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NetDay AmeriCorps Bridge Program
Detroit, MI

Partner Since 1999

 

NetDay Supports Detroit Public Schools

NetDay began working with the Detroit Public Schools in 1999, as part of an aggressive project to provide empowerment zone communities with the technology infrastructure and equipment necessary to bridge the digital divide. When the goals of connectivity and equipment acquisition were met, the emphasis shifted to helping teachers and students realize the power of technology to enhance and improve education.

 

Community Profile

In the 1950s, Detroit was the center of the industrial and automobile boom with more than two million residents. The city’s population has declined to less than one million, and the city grapples urban poverty, crime and lack of jobs. In the 1990s, Detroit was designated as a federal Empowerment Zone. The number of residents living in poverty declined from 32% in 1990 to 20% in 2000, and unemployment dropped from 17% to 7%. Over 80% of the city’s citizens are African American, and Detroit is widely recognized as a national center for African American culture.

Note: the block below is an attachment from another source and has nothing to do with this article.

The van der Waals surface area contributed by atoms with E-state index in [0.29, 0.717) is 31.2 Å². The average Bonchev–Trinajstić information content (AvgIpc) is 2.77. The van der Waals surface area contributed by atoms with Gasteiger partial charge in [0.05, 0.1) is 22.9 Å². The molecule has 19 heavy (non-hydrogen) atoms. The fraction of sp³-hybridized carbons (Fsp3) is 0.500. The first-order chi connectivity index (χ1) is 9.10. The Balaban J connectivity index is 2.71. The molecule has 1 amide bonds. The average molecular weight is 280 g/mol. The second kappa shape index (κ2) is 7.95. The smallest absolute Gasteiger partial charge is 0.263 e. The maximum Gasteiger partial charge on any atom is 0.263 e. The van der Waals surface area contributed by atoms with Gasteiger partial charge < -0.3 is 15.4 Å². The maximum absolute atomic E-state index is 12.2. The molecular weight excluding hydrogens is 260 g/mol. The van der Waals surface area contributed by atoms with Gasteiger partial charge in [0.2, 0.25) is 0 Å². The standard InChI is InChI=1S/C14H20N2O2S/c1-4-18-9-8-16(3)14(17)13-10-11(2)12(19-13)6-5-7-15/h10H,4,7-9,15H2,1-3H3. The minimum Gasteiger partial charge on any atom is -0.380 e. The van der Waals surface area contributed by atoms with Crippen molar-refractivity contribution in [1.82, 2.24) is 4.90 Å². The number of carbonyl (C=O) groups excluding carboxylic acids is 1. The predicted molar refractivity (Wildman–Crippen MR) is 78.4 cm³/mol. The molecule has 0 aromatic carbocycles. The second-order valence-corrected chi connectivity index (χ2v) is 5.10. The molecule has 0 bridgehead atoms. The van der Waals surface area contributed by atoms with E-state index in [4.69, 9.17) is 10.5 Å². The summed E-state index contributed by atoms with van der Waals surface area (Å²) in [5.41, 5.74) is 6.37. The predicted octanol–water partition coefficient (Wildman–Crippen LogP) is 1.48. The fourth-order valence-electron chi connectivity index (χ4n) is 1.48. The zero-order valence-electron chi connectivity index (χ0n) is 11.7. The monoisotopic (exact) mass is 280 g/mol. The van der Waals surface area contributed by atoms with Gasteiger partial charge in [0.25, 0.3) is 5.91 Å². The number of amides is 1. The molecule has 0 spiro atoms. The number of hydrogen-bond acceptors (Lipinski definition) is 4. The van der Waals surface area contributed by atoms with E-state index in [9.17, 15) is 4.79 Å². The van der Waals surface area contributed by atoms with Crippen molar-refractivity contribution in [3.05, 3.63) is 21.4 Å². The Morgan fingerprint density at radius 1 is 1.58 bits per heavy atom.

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Detroit, Michigan

 

NetDay Difference

In 2001-2002, NetDay launched the NetDay AmeriCorps Bridge Program in four public schools: Edmunson Elementary (preK-5), Murray Wright High School (grades 9-12), Detroit Day School for the Deaf, and Poe Development School serving special education students with physical and cognitive challenges. Twenty AmeriCorps members, under the direction of Project Coordinator Jennifer Fisch-Ferguson worked in the schools with teachers and students, serving as program facilitators, teaching constructive and educational technology-based programs during school hours, and through after school programs.